An Oration, Pronounced July 4 1808, at the Request of the Selectmen of the Town of Boston. In Commemoration of the Anniversary of American Independence.
Edition: First Edition
Boston: Russell & Cutler, 1808. First edition. Pamphlet, disbound. Title with printer's vignette, "vote of the town", text. There is an owner's inscription on the title leaf. (Isaac Porter from Wm. Porter). There is some browning and foxing throughout (heavier towards the end); the first and last leaf are detached, the rest of the pamphlet loosely bound together. 19, [i] pp. 205 x 130 mm (8 x 5 inches).
Orations were given annually in Boston, often called "municipal Orations"; typically two or more addresses were given. The impetus for the tradition of municipal orations in Boston stemmed from an act passed at a town meeting in March 1783, when it was decided that the annual celebration of commemorating the Boston Massacre of March 5, 1770, be replaced with a yearly Independence Day celebration. The local newspaper reported following this oration:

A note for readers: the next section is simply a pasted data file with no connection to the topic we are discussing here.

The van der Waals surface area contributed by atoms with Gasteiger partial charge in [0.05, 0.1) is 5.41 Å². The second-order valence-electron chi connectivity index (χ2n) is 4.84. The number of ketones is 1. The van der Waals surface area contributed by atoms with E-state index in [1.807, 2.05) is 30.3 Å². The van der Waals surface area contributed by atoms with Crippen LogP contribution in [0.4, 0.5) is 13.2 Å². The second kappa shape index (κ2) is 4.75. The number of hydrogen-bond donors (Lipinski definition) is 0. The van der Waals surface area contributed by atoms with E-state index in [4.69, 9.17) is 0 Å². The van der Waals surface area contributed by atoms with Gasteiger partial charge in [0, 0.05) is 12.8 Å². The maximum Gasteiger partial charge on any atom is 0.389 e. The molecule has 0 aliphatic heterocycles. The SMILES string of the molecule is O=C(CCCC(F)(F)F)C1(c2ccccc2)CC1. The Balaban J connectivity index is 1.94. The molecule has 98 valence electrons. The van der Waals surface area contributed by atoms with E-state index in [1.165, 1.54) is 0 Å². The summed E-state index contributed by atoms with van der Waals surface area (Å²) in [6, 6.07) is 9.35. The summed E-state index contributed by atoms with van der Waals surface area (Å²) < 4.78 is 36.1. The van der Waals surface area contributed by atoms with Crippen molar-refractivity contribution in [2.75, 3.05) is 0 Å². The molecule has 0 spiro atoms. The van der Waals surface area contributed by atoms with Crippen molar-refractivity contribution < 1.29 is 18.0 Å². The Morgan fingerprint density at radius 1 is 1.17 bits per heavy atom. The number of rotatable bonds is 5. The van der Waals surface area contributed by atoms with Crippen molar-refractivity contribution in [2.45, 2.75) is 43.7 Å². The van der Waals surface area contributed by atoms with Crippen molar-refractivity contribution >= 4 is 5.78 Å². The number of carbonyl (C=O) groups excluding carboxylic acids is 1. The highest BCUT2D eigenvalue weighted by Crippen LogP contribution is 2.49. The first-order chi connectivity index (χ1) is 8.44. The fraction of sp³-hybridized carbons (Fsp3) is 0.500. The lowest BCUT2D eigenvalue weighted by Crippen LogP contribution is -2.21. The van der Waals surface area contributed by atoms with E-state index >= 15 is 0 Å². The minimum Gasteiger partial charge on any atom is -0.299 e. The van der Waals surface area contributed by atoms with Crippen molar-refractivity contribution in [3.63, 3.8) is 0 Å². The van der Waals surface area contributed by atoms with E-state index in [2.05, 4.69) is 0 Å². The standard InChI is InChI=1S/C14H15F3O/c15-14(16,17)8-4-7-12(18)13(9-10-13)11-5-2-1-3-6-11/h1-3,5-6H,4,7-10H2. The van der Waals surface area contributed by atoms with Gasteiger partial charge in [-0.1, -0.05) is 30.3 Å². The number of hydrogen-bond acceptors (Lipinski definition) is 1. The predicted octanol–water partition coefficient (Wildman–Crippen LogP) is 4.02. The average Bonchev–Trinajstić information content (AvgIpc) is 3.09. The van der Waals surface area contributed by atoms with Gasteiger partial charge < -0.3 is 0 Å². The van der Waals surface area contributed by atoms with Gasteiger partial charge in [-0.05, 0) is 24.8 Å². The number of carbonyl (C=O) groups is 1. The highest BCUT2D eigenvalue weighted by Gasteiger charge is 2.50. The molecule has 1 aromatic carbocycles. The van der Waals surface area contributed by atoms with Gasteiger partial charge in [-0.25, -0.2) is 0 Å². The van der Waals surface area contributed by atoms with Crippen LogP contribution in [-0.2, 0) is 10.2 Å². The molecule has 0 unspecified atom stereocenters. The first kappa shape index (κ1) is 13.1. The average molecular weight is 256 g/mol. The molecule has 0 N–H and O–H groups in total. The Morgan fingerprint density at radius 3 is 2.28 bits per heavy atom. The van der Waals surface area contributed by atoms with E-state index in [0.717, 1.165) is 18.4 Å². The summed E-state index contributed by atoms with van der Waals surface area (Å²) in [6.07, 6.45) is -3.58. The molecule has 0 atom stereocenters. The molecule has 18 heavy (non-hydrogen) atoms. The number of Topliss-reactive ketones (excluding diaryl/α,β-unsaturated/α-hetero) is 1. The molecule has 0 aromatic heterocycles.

"The Repertory tells us that Mr. Ritchie delivered an excellent Oration. So much the better for Mr. Ritchie! The Oration was doubtless federal, else it could not have been excellent, and it must have abused the President, else it could not have been federal, and it was delivered on the anniversary of independence, a fit federal occasion for abusing the government of our choice! " (American Mercury, 11 August 1808, 2)